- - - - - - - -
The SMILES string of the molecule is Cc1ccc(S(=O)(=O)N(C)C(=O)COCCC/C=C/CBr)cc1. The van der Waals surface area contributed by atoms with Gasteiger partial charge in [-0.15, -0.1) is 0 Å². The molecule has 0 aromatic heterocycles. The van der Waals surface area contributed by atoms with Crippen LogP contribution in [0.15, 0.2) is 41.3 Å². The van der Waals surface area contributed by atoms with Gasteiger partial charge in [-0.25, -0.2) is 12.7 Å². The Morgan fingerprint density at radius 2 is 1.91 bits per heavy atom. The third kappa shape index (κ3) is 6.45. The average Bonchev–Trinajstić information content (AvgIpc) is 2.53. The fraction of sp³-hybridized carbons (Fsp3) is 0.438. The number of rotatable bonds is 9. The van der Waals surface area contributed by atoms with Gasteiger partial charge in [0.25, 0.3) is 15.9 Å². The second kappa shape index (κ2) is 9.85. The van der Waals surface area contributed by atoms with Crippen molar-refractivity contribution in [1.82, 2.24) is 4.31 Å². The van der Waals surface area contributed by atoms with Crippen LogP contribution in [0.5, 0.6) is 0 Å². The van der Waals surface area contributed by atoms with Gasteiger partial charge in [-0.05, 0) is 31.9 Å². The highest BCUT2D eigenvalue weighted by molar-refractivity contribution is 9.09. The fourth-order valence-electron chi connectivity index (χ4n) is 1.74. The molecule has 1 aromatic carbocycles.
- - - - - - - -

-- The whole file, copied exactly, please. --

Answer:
The SMILES string of the molecule is Cc1ccc(S(=O)(=O)N(C)C(=O)COCCC/C=C/CBr)cc1. The van der Waals surface area contributed by atoms with Gasteiger partial charge in [-0.15, -0.1) is 0 Å². The molecule has 0 aromatic heterocycles. The van der Waals surface area contributed by atoms with Crippen LogP contribution in [0.15, 0.2) is 41.3 Å². The van der Waals surface area contributed by atoms with Gasteiger partial charge in [-0.25, -0.2) is 12.7 Å². The Morgan fingerprint density at radius 2 is 1.91 bits per heavy atom. The third kappa shape index (κ3) is 6.45. The average Bonchev–Trinajstić information content (AvgIpc) is 2.53. The fraction of sp³-hybridized carbons (Fsp3) is 0.438. The number of rotatable bonds is 9. The van der Waals surface area contributed by atoms with Gasteiger partial charge in [0.25, 0.3) is 15.9 Å². The second kappa shape index (κ2) is 9.85. The van der Waals surface area contributed by atoms with Crippen molar-refractivity contribution in [1.82, 2.24) is 4.31 Å². The van der Waals surface area contributed by atoms with Crippen LogP contribution in [0.5, 0.6) is 0 Å². The van der Waals surface area contributed by atoms with Gasteiger partial charge in [-0.05, 0) is 31.9 Å². The highest BCUT2D eigenvalue weighted by molar-refractivity contribution is 9.09. The fourth-order valence-electron chi connectivity index (χ4n) is 1.74. The molecule has 1 aromatic carbocycles.